What is it? The induction of labor is one big intervention made up of smaller interventions. While it is vaginal birth and can be done without pain medication there is nothing natural about it. Do you remember the older cars that needed really needed to run in the cold for a while before you could pull off? Well your womb is like one of those cars and induction is like turning the engine over and pulling off. There's a good chance you'll break down. Induced labor is painful due to the nature of the "enhanced" contractions. Most doctors will offer you an epidural with your induction as the pain is usually unbearable. To start your induction you will be given an IV drip containing Pitocin. Other interventions may be needed including: - Artificial Rupture of Membranes -Epidural -Episiotomy -Cesarean Why don't I want it? -Pain -More interventions are usually needed -In first time mothers induction can actually double the chance of cesarean section. -ACOG (The American Congress of Obstetricians and Gynecologists) recommends against induction without medical indication. Why would I want it? Here are where those "medical Indications" come into play. Some of these include but are not limited to: -Extreme post term status (greater than 42 weeks) especially with ultrasound showing placental insufficiency and or fetal weight loss. -Situations where the fetus must be removed as quickly as possible for the need to save the life of the mother or fetus but not being so grave as to call for cesarean. Can I say no? Absolutely. Always ask to be educated on your options by your health care provider or another health educator when faced with any medical decision you are unsure of. Remember you must be informed of your choices in order to give consent.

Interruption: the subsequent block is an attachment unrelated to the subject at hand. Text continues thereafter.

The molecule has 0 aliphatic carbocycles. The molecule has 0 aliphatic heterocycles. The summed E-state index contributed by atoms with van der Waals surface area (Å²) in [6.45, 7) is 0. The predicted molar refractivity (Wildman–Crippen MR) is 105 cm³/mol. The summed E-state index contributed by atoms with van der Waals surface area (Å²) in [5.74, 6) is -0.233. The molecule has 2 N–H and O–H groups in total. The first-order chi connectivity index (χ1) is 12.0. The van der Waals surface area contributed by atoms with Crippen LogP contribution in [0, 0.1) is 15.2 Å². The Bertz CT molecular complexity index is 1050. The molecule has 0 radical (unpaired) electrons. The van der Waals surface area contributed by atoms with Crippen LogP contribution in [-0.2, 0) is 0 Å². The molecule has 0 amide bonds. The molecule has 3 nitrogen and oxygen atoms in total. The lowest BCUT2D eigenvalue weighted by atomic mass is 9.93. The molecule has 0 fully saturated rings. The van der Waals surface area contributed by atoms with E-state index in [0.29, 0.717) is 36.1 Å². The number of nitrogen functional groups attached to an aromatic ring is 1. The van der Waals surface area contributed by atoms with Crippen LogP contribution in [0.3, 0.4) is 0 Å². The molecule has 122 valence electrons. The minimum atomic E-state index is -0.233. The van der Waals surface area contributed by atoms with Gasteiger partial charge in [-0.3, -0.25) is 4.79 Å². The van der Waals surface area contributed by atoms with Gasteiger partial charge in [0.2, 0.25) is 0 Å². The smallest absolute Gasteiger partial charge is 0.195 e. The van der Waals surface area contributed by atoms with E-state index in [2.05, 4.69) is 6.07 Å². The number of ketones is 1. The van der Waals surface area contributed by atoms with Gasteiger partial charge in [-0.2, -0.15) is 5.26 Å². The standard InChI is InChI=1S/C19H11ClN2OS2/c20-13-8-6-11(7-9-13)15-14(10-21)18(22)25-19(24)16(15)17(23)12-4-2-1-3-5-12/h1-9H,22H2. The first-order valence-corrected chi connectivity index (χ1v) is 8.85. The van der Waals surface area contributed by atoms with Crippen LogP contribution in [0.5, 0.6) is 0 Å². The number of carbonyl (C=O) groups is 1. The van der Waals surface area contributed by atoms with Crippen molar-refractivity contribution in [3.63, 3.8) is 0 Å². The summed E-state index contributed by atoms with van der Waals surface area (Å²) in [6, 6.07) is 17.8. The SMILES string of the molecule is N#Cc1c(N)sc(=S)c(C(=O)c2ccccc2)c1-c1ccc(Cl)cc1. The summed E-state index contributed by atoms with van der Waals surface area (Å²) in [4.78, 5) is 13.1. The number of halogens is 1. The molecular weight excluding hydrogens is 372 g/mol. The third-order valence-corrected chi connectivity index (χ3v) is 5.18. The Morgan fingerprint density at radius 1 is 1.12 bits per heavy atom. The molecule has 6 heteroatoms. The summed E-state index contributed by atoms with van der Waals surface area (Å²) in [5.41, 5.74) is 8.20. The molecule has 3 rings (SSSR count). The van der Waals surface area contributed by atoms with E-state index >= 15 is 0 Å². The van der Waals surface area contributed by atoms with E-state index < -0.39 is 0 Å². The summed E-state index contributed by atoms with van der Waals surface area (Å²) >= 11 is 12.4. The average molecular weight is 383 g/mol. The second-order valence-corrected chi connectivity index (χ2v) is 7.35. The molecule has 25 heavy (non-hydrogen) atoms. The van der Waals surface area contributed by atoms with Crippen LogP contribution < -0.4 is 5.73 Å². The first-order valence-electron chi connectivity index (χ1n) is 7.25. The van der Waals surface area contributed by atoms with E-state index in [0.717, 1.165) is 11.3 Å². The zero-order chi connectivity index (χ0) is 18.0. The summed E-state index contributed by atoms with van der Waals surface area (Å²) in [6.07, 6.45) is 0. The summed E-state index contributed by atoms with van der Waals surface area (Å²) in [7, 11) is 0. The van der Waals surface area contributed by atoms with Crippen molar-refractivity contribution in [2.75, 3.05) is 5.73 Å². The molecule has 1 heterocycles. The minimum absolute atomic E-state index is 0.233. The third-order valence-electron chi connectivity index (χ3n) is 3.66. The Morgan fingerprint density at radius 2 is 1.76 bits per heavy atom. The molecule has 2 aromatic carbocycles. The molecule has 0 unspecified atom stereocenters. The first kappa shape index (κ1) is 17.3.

Pitocin What is it? - A synthetic version of oxytocin. -Can be used to stop excessive bleed due to improper contracture if the uterus in the 3rd phase of labor. -May be used to "enhance" contractions during labor already in progress Why don't I want it? - Aside from the pain caused by these "enhanced" and unnatural contractions pitocin can increase the chances of neonatal jaundice and low apgar scores. It is also known as a risk factor for NICU stays in full term infants. Why would I want it? -In the case of excessive bleeding due to improper contraction of the uterus pitocin can save your life. Can I say no? -Yes. In New York state you can say no to the usual intramuscular dose of pitocin given after the birth of the baby. Activities like the breast crawl, nipple stimulation (including breastfeeding) and abdominal massage can all help the uterus to contract quickly and naturally.
What is it? The cesarean or C- section is a surgical procedure used to deliver a baby through incisions in the mother's abdomen and uterus. rem ipsum dolor sit amet, consectetur adipiscing elit, sed do eiusmod tempor incididunt ut labore et dolore magna aliqua. Ut enim ad minim veniam, quis nostrud exercitation ullamco laboris nisi ut aliquip.